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BattLab
Newsletter 03/2018
We are pleased to welcome you to the monthly BattLab newsletter. This newsletter will bring you the latest news and information about our laboratory and all tests that we can offer to all our clients.
BATTLAB SEMINAR
 
After the success of the first 2018 seminar which was fully booked, we are pleased to announce the second seminar for 2018. This time the talk will be focused on platelets and stem cells and how these are important in wound healing and repair. Francesco Cian, our clinical pathologist, will guide you through how to interpret platelet results and to further investigate thrombocytopenia. Joanna Miller from Cell Therapies will discuss the rationale and evidence for the use of stem cells and platelets in orthopaedic conditions. Finally, Rachel Mowbray, clinical director at the Pet-rehabilitation unit at Vale Referrals, will then explain her use of regenerative medicine and rehabilitation to treat osteoarthritis and other joint diseases in practice.
 
Title: Platelets & Regenerative Medicine: Why are they important & how can we use them?
Date:  Tuesday 27th of March 2018
Starting time: 19:30
 
For registration please send an email to admin@battlab.com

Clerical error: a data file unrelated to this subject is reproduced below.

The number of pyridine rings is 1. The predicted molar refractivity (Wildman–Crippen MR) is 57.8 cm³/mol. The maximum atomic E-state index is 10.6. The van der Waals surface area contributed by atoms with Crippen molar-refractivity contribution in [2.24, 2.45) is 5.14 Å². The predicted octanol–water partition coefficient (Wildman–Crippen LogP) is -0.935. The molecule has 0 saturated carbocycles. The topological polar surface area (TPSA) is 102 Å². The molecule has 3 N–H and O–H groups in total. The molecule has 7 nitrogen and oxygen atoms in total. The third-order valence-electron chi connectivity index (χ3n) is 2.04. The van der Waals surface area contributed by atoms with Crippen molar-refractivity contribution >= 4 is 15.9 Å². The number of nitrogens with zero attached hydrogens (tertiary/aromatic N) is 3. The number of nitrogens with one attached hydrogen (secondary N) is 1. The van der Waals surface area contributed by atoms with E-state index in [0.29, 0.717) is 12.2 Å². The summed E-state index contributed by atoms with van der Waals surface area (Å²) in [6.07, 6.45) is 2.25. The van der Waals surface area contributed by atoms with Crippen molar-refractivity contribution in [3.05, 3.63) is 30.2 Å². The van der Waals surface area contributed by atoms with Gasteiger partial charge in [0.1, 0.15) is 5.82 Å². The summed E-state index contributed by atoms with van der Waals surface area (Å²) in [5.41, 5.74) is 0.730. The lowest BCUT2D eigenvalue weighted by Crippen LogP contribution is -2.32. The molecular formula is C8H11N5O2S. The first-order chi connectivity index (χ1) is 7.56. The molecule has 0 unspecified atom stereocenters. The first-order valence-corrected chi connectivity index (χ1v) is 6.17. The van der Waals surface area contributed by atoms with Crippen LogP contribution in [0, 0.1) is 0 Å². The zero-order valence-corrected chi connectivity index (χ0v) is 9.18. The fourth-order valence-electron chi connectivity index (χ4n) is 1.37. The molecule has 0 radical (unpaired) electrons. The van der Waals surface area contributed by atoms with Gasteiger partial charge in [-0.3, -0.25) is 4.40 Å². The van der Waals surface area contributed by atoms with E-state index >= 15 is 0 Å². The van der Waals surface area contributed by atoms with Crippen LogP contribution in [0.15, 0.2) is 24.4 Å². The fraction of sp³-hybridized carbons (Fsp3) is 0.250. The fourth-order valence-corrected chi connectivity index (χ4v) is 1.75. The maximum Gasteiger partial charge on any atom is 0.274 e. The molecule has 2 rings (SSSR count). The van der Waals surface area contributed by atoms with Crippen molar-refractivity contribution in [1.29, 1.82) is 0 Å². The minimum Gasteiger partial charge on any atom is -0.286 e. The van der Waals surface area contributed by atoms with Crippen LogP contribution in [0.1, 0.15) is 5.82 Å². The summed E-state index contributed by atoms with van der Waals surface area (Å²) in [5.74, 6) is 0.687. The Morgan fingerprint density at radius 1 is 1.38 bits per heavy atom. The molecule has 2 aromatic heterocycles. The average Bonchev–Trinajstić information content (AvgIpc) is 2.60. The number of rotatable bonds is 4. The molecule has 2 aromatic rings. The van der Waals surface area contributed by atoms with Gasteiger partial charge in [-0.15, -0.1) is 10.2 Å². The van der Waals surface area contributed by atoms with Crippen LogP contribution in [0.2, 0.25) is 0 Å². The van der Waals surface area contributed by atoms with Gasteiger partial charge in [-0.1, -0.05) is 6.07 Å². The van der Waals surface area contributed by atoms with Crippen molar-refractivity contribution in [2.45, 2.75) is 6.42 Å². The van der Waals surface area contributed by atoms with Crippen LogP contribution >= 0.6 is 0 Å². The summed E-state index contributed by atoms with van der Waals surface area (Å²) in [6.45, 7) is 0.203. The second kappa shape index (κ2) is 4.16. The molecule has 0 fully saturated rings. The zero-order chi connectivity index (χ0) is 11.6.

Limited spaces available 
ITCHY PETS. HOW THE LABORATORY CAN HELP YOU.
 
Itchiness is one of the top reasons for veterinary visits. Being able to identify the cause and select the most appropriate treatment for each patient is crucial but at the same time it can be very challenging and time consuming for veterinarians. Our ELISA and PCR testing give veterinarians new tools to assist in the workup of their itchy pets.
  • Sarcoptes antibody ELISA: this can be a valid addition to the traditional cytology examination of skin scrapes as studies have shown that Sarcoptes mites are microscopically identified in only 50% of the samples. This test performed on serum informs you of an exposure to the mite but it is not able to distinguish between an active infection and a previous exposure. Moreover, false negative results may be observed in the first weeks of infection, before seroconversion.
  • Sarcoptes PCR: this test is able to identifiy Sarcoptes scabiei varietas canis. The recommended sample to submit is a superficial skin scraping. PCR testing is useful to confirm infection and also to monitor the response to treatment.